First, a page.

Meap Scala Notes



functional traits

  • interfaces for functions
  • we introduce data types with [traits]
  • sealed trait
    • sealed means that all implentations must be in this file, kinda the same as [dinal]

other syntax quirks

  • each anonymous function has a implicit [apply] method that exposes the interface or [trait] of the function
  • the function apply means that a function object can be called implicitly
  • square brackets with capitals signify [generics]/[polymorphic] functions
  • remember that anonymous functions should be wrapped in [brackets] and can name arguments only at [top] level
  • note that applying 1 function after another requires repeated use of [brackets]
def uncurry[A,B,C](f: A => B=> C): (A,B)=>C =
(a:A,b:B) => f (a) (b)

data constructors

  • varying forms use the case statement
    • think overloading constructors
  • are made by [extend]ing the trait
  • each data constructor introduces a pattern


  • lists
    • lists can be made [polymorphic] with square brackets
    • adding a + makes the list [covariant]
    • We defined Nil to extend List[Nothing]
      • Nothing mathes all types
      • Therefore because list is covarient
        • Nil has a type [List[A]] for any A
    • Variadic functions
      what does _* mean?
      //recursively applies cons
      def apply[A](as: A*): List[A] =
        if (as.isEmpty) Nil
        else Cons(as.head, apply(as.tail: _*))
      • The Answer
        • * is just syntatic sugar for a Seq which are lists or array like structures passed around instead of variable arguments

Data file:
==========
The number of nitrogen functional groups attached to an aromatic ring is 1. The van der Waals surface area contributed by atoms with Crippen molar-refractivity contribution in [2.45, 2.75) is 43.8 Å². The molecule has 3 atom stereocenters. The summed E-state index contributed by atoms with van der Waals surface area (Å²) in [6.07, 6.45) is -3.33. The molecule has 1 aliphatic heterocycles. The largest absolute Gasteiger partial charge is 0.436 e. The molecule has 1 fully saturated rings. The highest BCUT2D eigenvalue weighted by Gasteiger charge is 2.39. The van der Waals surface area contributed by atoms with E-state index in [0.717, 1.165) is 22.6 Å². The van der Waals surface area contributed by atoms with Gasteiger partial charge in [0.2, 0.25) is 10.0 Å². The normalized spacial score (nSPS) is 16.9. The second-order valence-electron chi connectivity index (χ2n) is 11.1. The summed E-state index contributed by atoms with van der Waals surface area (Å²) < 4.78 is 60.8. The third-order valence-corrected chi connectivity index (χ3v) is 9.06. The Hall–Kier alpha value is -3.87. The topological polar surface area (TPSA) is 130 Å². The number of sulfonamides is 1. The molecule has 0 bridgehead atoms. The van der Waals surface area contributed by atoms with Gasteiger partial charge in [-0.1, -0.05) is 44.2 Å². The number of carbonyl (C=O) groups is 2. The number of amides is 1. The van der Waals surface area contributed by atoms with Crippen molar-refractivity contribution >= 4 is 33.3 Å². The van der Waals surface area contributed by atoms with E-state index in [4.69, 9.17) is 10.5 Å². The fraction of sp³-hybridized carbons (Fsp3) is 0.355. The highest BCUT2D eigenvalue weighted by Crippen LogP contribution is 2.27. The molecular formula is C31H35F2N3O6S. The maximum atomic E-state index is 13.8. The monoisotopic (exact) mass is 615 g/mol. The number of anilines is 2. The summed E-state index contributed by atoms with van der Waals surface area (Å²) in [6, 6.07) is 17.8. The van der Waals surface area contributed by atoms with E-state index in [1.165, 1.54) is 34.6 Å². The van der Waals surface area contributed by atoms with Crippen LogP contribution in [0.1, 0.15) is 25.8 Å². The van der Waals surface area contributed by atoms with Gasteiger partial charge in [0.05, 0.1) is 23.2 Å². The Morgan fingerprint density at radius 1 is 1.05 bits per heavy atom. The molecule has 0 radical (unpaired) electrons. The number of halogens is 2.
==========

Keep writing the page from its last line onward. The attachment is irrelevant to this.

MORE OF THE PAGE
• as is bound to Seq[A]
        • _~* allows us to pass a Seq to a varargs method,
          • a bit like pythonic **
    • covariance
      • generally if X is a subtype of Y then
        • List[X] is a subtupe of List[Y]
    • companion objects
      • has the same [name] as our data type
      • also has [convience] functions
  • constructor quirks
    why is Nil defined with object a and list defined via class
    • The Answer
  • pattern matching
    • _ matches any value
    def sum(ints:List[Int]):Int = ints match {
    case Nil => 0
    case Cons(x,xs) => x + sum(xs)
    • syntatical quirks
      • need the ints for the match clause -called the [target] or [scrutinee]
      • case statements
      • currying
        • is done by sepearting out curried terms using [brackets]
        • apparently currying makes type infrerence work better
        call curried items via
        g(a) (b)
  • foldRight
    • replaces cons with f and Nil with its intialiser
    • foldRight must traverse all the way to the end of the list (pushing frames onto the call stack as we go) before it can begin collapsing it
    def foldRight[A,B](as: List[A], z: B)(f: (A, B) => B): B =
    as match {
    case Nil => z
    case Cons(x, xs) => f(x, foldRight(xs, z)(f))
  • foldLeft
    • pretty much sampe as fold right
    • word on the street is that foldl is broken
    • but moves computation inside recurusion
      • forcing early evaluation
      • use initialiser as an accumulator
    def foldLeft[A,B](l: List[A], z: B)(f: (B, A) => B): B = 
    l match {
      case Nil => z
      case Cons(x,xs) => foldLeft( xs, f(z, x)) (f)

algebraeic data types

  • definition
    • a datatype with one or more constructors
    • a type is the sum of its construstors
    • each constructor is the product of its arguments

notes on exercises

  • Exercise 23
    was unable to define addlists in terms of map foldmap perhaps there is another way?
    def addLists(a:List[Int], b:List[Int]): List[Int] = a match { 
      case Nil => b
      case Cons(x,xs) => Cons(x+ head(b), addLists(xs, tail(b)))
    • The Answer
  • Exercise 24
    compiler cant find scanRight
    def hasSubsequence[A](l: List[A], sub: List[A]): Boolean  =  scanRight (l,Nil:List[A])  ((a:A, b:List[B]) => Cons(a,b)) exists ((c:List[A]) => c == l)
  • The Answer


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